To "expect" something is to anticipate that it will occur in reality. Apart from actual evidence in favor of a hereafter belief's validity,
we have no reason to "expect" believing it to pay off.
A case could be made that willful belief, or beliefs acquired by means of "sleight-of-mind tricks" (hypnosis, altered states of consciousness, the ritual psychodrama of magickal practice, etc.) can yield positive results in some situations. For example, the placebo effect. If one invests time, effort, and emotional energy into creating and "enchanting" a magickal talisman to "attract" prosperity and/or the interest of desirable people of one's gender preference, it could have positive effects by inducing confident behavior, body language, etc. even if there are no "magickal supernatural forces" involved.
However, this sort of thing would not apply to the case of generating one's preferred choice of afterlife. If "Heaven for believers and Hell for non-believers" does not actually exist, no amount of self-hypnosis or magickal practice will make it real for you after you die. Likewise, if it does, disbelief in it will not make it go away.
I believe this argument is inaccurate. If a person does not choose what to believe, then who does? Some may not feel that they consciously “choose” what to believe, but they are of course in control of how they interpret their experiences and how their experiences influence their beliefs. Two people may have identical experiences but may choose different beliefs based on those experiences.
Can you choose to believe, actually believe,
in the literal truth of the Santa Claus story, even if somebody offered you a billion dollars if you did (so that you have compelling motive to believe)? Assume they have a brain-scanning/lie detection device that can accurately determine if you're faking belief or not.
If beliefs are just robotic outcomes that are determined by a person’s experiences, then it opens up the door to remove accountability from all actions.
False dichotomy. Possibilities are not limited to "People can choose to sincerely believe ("bet on") absolutely anything at a whim" and "People's beliefs are robotic outcomes of their experiences."
People can also choose what to use as their basis
of forming beliefs. Unless solipsism is true, there is a reality to which beliefs may or may not correspond. If so, then not all beliefs will be of equal utility (in particular, for purposes of navigating through reality). If there is a reality, then we have very good reason to want to test
our beliefs to determine the likelihood that they conform to (and are thus useful for navigating through and operating in) reality.
I have put together the below argument to demonstrate how, regardless of potential scenarios, belief in Heaven for believers and Hell for non-believers will always yield a higher utility than belief in death resulting in the end of one’s existence.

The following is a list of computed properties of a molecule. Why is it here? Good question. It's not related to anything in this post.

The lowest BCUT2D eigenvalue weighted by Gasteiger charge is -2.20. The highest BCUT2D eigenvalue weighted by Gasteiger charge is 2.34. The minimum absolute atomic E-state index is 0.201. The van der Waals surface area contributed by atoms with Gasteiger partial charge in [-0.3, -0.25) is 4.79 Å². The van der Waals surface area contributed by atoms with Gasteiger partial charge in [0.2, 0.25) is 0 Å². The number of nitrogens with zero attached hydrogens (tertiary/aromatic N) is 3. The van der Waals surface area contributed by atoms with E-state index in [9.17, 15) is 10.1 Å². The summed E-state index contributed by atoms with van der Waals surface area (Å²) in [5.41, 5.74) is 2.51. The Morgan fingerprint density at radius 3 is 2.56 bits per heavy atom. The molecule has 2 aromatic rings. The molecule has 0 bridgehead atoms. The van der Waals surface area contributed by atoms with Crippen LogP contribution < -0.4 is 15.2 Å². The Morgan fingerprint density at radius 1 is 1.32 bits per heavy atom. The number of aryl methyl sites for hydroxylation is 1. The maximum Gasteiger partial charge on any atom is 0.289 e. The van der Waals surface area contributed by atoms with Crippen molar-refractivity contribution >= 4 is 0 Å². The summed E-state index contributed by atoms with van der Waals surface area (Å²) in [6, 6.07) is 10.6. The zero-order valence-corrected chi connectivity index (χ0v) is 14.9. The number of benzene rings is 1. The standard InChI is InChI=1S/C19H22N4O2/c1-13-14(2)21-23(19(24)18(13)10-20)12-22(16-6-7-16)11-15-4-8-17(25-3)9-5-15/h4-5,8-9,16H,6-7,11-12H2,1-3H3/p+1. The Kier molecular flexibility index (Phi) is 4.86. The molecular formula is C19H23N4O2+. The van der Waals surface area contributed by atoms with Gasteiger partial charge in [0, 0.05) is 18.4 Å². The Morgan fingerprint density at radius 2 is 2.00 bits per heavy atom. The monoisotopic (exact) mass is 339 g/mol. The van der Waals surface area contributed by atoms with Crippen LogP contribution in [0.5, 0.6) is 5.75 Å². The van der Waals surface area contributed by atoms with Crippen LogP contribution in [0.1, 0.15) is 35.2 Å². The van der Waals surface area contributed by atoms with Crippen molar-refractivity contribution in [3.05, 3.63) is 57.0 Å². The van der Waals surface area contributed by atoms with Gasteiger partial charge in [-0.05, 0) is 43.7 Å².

If you're an absolutely selfish psychopath, perhaps. Notice how the language of your assertion here only assigns utility/disutility relative to one's
existence, i.e., one's own
existence. In order for your argument to be valid, a person would have to be able to experience "infinite bliss" in Heaven without having any empathy or compassion for the people experiencing endless torment in Hell, or having any revulsion for the infinite injustice of torturing billions of people (and who knows how many aliens throughout the Cosmos!) for the "crime" of guessing wrong
by failing to "bet on" one arbitrary claim out of an infinite set of possible arbitrary claims, all of which are completely bereft of evidence in their favor.
In short: In order to enjoy Heaven, you must either have to have your moral capacities stripped from you by Yahweh after you die (or not have them in the first place), or you have to be a really nasty son of a bitch.
Consider the following version of the Bodhisattva Vow:
As long as there is suffering
As long as there are sentient beings in the 6 realms
May I never attain Enlightenment
And never cross over into Nirvana
This certainly represents a vast improvement over the craven and selfish Christian goal of simply saving one's own ass, toadying before Infinite Capricious Evil
and limiting one's "compassion" to the act of trying to get other people to conform to one's own beliefs ("evangelism"). And to think how often you Christians claim the patent and trademark on all morality! Nonsense on stilts!
As a non-psychopath, I find it difficult to imagine a belief-set with a higher level of negative "expected value" than the claim you're making here, that reality is governed by Infinite, Capricious, Omnipotent Evil. The options you offer--eternally groveling before such Evil, or being eternally tortured by It--are close to equally horrifying by my calculation of "expected value." At best, toadying might seem more pleasant because you're in "Heaven," but you must eternally live in terror of making some misstep, or simply being pitched into everlasting torment for the Hell of it, by a being of such unlimited malevolence and caprice that all the people already in Hell are there because they picked the wrong numbers in the Celestial Belief Lottery.
So, by the "logic" of your own argument, I should reject Christianity.edit: moved note 2 out of quote to make it readable.